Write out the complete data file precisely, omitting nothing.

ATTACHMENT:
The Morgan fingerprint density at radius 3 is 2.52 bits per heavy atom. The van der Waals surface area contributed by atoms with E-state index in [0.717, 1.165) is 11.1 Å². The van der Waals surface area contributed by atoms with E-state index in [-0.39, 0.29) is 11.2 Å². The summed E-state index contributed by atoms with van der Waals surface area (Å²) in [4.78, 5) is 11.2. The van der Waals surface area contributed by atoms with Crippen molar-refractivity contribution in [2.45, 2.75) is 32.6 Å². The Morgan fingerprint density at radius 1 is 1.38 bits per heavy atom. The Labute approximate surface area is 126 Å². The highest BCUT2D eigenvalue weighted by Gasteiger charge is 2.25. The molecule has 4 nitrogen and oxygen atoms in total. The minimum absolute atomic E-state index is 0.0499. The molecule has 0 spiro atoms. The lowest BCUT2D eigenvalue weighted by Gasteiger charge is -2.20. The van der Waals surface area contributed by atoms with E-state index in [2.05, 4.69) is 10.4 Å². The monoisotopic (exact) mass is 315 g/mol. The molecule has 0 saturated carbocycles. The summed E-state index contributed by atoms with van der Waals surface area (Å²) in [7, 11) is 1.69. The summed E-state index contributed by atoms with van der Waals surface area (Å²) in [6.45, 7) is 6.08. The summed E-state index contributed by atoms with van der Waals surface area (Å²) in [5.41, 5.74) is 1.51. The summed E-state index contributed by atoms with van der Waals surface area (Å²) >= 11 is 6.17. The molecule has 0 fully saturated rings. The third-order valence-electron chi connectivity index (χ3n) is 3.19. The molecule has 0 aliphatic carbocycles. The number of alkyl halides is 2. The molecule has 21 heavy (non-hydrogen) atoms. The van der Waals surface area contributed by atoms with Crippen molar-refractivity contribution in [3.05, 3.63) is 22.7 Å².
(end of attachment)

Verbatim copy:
The Morgan fingerprint density at radius 3 is 2.52 bits per heavy atom. The van der Waals surface area contributed by atoms with E-state index in [0.717, 1.165) is 11.1 Å². The van der Waals surface area contributed by atoms with E-state index in [-0.39, 0.29) is 11.2 Å². The summed E-state index contributed by atoms with van der Waals surface area (Å²) in [4.78, 5) is 11.2. The van der Waals surface area contributed by atoms with Crippen molar-refractivity contribution in [2.45, 2.75) is 32.6 Å². The Morgan fingerprint density at radius 1 is 1.38 bits per heavy atom. The Labute approximate surface area is 126 Å². The highest BCUT2D eigenvalue weighted by Gasteiger charge is 2.25. The molecule has 4 nitrogen and oxygen atoms in total. The minimum absolute atomic E-state index is 0.0499. The molecule has 0 spiro atoms. The lowest BCUT2D eigenvalue weighted by Gasteiger charge is -2.20. The van der Waals surface area contributed by atoms with E-state index in [2.05, 4.69) is 10.4 Å². The monoisotopic (exact) mass is 315 g/mol. The molecule has 0 saturated carbocycles. The summed E-state index contributed by atoms with van der Waals surface area (Å²) in [7, 11) is 1.69. The summed E-state index contributed by atoms with van der Waals surface area (Å²) in [6.45, 7) is 6.08. The summed E-state index contributed by atoms with van der Waals surface area (Å²) in [5.41, 5.74) is 1.51. The summed E-state index contributed by atoms with van der Waals surface area (Å²) >= 11 is 6.17. The molecule has 0 fully saturated rings. The third-order valence-electron chi connectivity index (χ3n) is 3.19. The molecule has 0 aliphatic carbocycles. The number of alkyl halides is 2. The molecule has 21 heavy (non-hydrogen) atoms. The van der Waals surface area contributed by atoms with Crippen molar-refractivity contribution in [3.05, 3.63) is 22.7 Å².